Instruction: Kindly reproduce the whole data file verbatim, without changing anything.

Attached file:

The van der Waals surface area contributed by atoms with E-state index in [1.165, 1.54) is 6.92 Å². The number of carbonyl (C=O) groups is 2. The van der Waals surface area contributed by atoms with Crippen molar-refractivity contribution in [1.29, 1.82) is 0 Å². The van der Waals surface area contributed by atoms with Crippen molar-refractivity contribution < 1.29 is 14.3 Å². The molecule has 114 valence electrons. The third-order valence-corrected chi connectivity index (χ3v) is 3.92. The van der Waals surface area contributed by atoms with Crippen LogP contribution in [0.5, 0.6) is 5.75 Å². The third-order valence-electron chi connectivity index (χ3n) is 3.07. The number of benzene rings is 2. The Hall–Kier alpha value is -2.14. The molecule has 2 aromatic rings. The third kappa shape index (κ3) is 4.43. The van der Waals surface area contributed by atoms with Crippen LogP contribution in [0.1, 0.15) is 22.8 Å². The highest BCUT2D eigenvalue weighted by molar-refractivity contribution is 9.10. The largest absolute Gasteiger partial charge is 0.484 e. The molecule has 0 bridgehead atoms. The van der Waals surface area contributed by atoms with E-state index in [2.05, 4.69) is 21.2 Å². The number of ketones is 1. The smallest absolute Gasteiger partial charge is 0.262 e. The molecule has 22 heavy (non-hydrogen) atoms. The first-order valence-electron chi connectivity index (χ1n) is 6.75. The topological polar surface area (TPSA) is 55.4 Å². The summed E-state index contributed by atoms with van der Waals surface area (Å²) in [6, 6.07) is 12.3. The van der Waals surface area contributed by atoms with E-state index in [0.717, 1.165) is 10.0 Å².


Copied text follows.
The van der Waals surface area contributed by atoms with E-state index in [1.165, 1.54) is 6.92 Å². The number of carbonyl (C=O) groups is 2. The van der Waals surface area contributed by atoms with Crippen molar-refractivity contribution in [1.29, 1.82) is 0 Å². The van der Waals surface area contributed by atoms with Crippen molar-refractivity contribution < 1.29 is 14.3 Å². The molecule has 114 valence electrons. The third-order valence-corrected chi connectivity index (χ3v) is 3.92. The van der Waals surface area contributed by atoms with Crippen LogP contribution in [0.5, 0.6) is 5.75 Å². The third-order valence-electron chi connectivity index (χ3n) is 3.07. The number of benzene rings is 2. The Hall–Kier alpha value is -2.14. The molecule has 2 aromatic rings. The third kappa shape index (κ3) is 4.43. The van der Waals surface area contributed by atoms with Crippen LogP contribution in [0.1, 0.15) is 22.8 Å². The highest BCUT2D eigenvalue weighted by molar-refractivity contribution is 9.10. The largest absolute Gasteiger partial charge is 0.484 e. The molecule has 0 bridgehead atoms. The van der Waals surface area contributed by atoms with E-state index in [2.05, 4.69) is 21.2 Å². The number of ketones is 1. The smallest absolute Gasteiger partial charge is 0.262 e. The molecule has 22 heavy (non-hydrogen) atoms. The first-order valence-electron chi connectivity index (χ1n) is 6.75. The topological polar surface area (TPSA) is 55.4 Å². The summed E-state index contributed by atoms with van der Waals surface area (Å²) in [6, 6.07) is 12.3. The van der Waals surface area contributed by atoms with E-state index in [0.717, 1.165) is 10.0 Å².